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Pollution on the Go

Pollution in cities is pretty much an accepted thing, but what about pollution in the country?

This may come as a surprise to you, but big city pollution actually affects trees in the country.

According to a study conducted by Jillian Gregg, who now works at the EPA's western-ecology division in Oregon, Eastern Cottonwood trees grew twice as big inside the Bronx as they did growing in small towns on Long Island.

Cities are full of pollution, and it does have a detrimental effect on plant life--to say nothing of people life! But that doesn't mean, unfortunately, that the converse is true --that once you get outside of the city, the environment is clean.

Some regions can suffer from pollution that blows in from the cities and then lingers around the countryside. In particular, ozone does this.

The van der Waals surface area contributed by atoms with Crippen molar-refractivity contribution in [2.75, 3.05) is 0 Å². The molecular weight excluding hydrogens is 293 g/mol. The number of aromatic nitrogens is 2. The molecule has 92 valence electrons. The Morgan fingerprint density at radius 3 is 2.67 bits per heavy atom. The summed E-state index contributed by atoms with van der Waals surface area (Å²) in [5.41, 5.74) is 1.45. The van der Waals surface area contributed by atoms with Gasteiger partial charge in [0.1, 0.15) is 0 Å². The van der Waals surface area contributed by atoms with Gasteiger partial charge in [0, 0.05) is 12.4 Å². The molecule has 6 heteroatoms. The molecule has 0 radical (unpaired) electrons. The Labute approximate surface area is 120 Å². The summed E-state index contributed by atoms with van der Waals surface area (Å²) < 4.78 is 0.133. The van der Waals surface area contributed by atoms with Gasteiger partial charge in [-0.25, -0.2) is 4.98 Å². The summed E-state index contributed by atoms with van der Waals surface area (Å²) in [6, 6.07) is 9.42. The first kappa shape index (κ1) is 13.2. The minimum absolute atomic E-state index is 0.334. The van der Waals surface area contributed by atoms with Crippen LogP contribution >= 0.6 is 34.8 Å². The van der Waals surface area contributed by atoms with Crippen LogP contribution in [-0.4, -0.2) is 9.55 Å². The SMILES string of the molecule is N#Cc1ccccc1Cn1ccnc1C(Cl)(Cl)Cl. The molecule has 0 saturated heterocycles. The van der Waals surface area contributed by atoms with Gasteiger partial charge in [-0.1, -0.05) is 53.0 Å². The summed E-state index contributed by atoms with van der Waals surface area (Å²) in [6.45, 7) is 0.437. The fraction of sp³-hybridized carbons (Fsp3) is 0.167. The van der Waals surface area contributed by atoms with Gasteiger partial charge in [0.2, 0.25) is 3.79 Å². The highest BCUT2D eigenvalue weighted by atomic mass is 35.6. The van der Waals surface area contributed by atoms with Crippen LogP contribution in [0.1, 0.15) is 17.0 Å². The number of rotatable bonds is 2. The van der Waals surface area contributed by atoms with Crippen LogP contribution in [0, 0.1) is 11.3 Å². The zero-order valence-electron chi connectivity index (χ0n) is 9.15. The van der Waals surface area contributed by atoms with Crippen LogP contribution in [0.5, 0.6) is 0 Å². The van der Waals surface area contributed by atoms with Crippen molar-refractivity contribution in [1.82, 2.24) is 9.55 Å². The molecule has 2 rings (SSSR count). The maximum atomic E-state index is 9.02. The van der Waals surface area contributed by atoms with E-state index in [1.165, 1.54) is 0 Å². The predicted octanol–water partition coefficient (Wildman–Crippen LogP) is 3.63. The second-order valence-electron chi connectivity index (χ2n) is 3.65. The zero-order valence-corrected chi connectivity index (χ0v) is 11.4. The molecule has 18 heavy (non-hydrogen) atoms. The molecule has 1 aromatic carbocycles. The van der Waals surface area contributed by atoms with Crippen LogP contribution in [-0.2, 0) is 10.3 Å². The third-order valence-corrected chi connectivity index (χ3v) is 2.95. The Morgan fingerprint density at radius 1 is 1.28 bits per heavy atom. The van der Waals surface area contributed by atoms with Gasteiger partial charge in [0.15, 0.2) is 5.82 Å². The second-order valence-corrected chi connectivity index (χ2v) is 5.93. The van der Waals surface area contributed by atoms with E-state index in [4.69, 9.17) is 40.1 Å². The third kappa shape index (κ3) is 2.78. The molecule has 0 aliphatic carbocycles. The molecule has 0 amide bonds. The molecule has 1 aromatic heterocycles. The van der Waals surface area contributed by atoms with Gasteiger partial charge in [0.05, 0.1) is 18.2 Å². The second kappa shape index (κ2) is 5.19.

Gregg's study, along with others, are fingering ozone as the factor that most significantly affects plant growth. Cities make the pollution but it blows over the countryside and hurts trees there instead.

It's just another warning about the surprising effects of pollution--and how we all suffer from it, even when we think it's someone else's problem.

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